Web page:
Yeah, I think it should sway a little more toward the guy holding the title being the best guy in the division. As fans, that’s the guy that you should want to see fight. But the thing is, what a guy like Conor McGregor does well, and I love to see him fight, he runs his mouth to get the fight sold, but he shows up and fights like he said he was gonna fight. The real fans will always be interested in the best fighters. They’re gonna love you, but I just want to see the best guys fighting the best guys.

If I could fanboy out for a moment, there’s an infamous story from Matt Hughes’ biography about an alleyway brawl that involved you, him, Tito Ortiz, and UFC fighter-turned legendary bank robber Lee Murray, which allegedly ended with Murray brutally KOing Ortiz. While Ortiz has rebuked the claims in the time since, I don’t know if I’ve ever heard your perspective on it. Mind indulging me in what you remember from that night?

So here’s the thing: I can only tell you what I understood of what the story was and what started it, but I didn’t see that. I came out of the White Dragon, or whatever club it was — that was back in the old days, where we’re all at the same afterparty — Tito and me were on the right, and to the left, these 145-pounders that I knew had a guy up against a car and three of them were hitting him in the back of the head. So, I went that way and started pulling the guys off him. Then, one of them made the mistake of hitting me in the back of the head, so I turned around.

It was funny, I had just gotten my first nice watch, an Omega. So I turn around and start walking toward the guy that punched me, and I took the time to take my watch off as I’m walking towards him and put it in my pocket before I started hitting him. And then I just started swinging. I’ve been in a lot of big brawls when I was younger; I was kind of a ruffian when I was a kid. And let’s just say I did pretty good.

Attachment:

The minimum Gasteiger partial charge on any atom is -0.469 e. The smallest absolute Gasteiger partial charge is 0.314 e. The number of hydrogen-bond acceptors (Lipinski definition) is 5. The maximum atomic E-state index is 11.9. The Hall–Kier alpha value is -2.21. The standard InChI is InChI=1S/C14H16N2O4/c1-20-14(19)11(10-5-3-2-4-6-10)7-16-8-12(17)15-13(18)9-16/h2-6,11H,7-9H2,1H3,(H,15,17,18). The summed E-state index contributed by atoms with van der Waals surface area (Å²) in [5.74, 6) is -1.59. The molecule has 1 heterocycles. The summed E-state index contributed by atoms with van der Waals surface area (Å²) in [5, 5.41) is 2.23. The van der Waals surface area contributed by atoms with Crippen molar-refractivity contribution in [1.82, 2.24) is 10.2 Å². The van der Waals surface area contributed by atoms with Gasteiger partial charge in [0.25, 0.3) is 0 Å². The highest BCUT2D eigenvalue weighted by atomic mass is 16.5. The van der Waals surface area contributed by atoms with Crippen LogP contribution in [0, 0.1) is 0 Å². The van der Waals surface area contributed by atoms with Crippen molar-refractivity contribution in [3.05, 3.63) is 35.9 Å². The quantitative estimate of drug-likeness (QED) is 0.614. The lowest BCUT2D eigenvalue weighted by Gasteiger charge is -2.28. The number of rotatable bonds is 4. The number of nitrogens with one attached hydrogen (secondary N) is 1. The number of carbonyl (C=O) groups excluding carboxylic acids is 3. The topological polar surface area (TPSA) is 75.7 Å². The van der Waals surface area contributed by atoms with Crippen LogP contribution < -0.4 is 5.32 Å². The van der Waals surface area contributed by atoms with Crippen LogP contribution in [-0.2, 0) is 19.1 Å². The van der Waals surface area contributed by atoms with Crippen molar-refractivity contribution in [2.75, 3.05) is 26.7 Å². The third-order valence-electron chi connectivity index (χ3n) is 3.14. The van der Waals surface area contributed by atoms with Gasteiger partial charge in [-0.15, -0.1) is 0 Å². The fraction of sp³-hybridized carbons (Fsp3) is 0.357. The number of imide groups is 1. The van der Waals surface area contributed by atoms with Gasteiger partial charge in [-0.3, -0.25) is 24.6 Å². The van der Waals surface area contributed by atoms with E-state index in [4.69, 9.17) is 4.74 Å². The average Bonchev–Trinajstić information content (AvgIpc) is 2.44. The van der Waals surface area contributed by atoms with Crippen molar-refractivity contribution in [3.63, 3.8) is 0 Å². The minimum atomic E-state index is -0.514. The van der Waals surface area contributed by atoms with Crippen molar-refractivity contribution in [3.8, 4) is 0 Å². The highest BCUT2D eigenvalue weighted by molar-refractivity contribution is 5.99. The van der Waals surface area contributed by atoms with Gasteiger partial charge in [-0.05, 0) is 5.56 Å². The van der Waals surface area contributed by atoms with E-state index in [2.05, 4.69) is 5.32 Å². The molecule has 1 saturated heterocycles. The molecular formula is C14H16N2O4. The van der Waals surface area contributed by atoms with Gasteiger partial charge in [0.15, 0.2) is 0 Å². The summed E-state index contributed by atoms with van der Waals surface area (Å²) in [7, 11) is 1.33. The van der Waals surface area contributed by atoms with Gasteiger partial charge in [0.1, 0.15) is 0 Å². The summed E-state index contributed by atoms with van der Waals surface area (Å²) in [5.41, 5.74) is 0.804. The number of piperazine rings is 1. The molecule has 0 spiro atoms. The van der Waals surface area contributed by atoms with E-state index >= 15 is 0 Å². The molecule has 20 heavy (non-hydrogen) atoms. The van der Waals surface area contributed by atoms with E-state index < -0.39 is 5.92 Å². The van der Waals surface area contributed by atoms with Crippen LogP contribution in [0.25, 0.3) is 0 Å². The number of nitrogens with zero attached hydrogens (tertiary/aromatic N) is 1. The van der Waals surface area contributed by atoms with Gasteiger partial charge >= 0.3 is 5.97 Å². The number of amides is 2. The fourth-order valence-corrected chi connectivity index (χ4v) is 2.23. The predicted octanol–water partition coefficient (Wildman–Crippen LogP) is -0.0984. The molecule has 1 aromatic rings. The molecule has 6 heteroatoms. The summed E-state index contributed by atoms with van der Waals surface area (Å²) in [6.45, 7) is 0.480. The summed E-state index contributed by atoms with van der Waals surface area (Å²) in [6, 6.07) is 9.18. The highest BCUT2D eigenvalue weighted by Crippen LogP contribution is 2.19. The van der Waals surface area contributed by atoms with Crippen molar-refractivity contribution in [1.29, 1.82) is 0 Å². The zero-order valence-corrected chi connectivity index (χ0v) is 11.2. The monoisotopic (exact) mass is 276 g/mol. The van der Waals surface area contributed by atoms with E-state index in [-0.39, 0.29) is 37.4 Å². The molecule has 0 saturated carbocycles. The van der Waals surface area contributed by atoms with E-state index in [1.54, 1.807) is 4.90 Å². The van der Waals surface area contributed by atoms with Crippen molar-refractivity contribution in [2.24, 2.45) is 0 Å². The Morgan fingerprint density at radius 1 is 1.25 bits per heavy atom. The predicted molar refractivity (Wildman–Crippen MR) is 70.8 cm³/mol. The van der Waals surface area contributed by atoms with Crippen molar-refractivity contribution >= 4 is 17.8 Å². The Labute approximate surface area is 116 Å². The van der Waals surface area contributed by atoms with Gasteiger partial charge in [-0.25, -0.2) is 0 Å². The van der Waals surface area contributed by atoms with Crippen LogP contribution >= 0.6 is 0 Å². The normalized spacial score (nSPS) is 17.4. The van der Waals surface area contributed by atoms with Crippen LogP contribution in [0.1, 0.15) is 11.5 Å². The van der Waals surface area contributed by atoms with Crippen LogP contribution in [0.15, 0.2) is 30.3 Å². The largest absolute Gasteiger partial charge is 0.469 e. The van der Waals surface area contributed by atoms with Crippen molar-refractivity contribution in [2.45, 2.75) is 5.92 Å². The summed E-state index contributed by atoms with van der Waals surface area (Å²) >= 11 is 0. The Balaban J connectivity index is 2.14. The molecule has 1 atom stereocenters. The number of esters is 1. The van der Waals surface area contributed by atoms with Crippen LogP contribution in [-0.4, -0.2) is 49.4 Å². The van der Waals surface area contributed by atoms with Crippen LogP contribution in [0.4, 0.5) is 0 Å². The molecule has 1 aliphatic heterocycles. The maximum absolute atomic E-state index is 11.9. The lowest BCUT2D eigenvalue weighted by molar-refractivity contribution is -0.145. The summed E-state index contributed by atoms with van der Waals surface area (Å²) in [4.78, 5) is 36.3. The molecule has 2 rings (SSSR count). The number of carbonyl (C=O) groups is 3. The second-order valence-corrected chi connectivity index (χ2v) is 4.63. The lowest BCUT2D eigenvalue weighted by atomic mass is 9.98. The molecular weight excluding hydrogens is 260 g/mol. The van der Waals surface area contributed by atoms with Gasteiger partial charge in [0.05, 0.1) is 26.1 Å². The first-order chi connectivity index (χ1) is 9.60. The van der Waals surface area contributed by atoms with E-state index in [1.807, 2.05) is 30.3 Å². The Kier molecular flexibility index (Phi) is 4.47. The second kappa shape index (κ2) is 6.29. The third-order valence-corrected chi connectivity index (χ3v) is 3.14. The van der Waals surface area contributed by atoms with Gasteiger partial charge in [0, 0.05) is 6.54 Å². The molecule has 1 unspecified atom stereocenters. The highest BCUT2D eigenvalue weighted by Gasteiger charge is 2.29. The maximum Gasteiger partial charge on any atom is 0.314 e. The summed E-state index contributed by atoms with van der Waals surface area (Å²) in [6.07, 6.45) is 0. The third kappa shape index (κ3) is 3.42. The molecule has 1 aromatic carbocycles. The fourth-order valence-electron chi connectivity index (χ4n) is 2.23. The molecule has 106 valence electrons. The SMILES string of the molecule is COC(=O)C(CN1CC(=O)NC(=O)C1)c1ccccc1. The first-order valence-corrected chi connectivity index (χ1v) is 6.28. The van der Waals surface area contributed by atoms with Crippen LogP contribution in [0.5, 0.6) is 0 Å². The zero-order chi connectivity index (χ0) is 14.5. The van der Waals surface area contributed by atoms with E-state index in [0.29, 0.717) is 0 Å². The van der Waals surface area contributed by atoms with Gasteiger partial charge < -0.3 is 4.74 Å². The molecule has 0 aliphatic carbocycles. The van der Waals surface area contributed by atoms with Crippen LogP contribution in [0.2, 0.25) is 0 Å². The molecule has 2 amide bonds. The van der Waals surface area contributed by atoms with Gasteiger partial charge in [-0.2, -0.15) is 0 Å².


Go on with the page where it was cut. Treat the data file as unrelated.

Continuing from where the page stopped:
Another funny thing is that I was doing an interview when Glover [Teixeira] was fighting Jon Jones, and this guy asked me, “I’ve been waiting ten years to ask you this question. I was there that night, I saw you dropping all those people, but I have to know, did you know that girl you walked off with at the end?” The thing is, I’ve been in a lot of street fights as a kid, and when the cop shows, you check to make sure everyone’s okay on your side, and then you get out of there. So that night, I just put my arm around the first girl that I saw and started walking. I walked right past the cops and was the only guy in that brawl that didn’t get detained.

So … did you know her?

[Chuckles] No.

Let’s say everything falls into place and you find yourself standing across the Bellator cage from Chael Sonnen. How does that fight play out?

It would be a long night for Chael. I’m a bad matchup for him. He can say whatever he wants, but he likes to ground a guy, and he’s gonna have a real hard time taking me down. He’s one of those guys who doesn’t like to get hit — which, no one likes to get hit, but what I mean is that some fighters have too much of a dislike to the point that they get gun shy.

So he’s gonna have a real hard time taking me down and he’s gonna have to keep walking through my punches to try and take me down. It just wouldn’t be a good night for him.

Season two of ‘Most Valuable Partner’ premiered on October 9th on go90. Fans can watch two new episodes each week – Mondays and Wednesdays – for free only on or the go90 app, available for iOS and Android.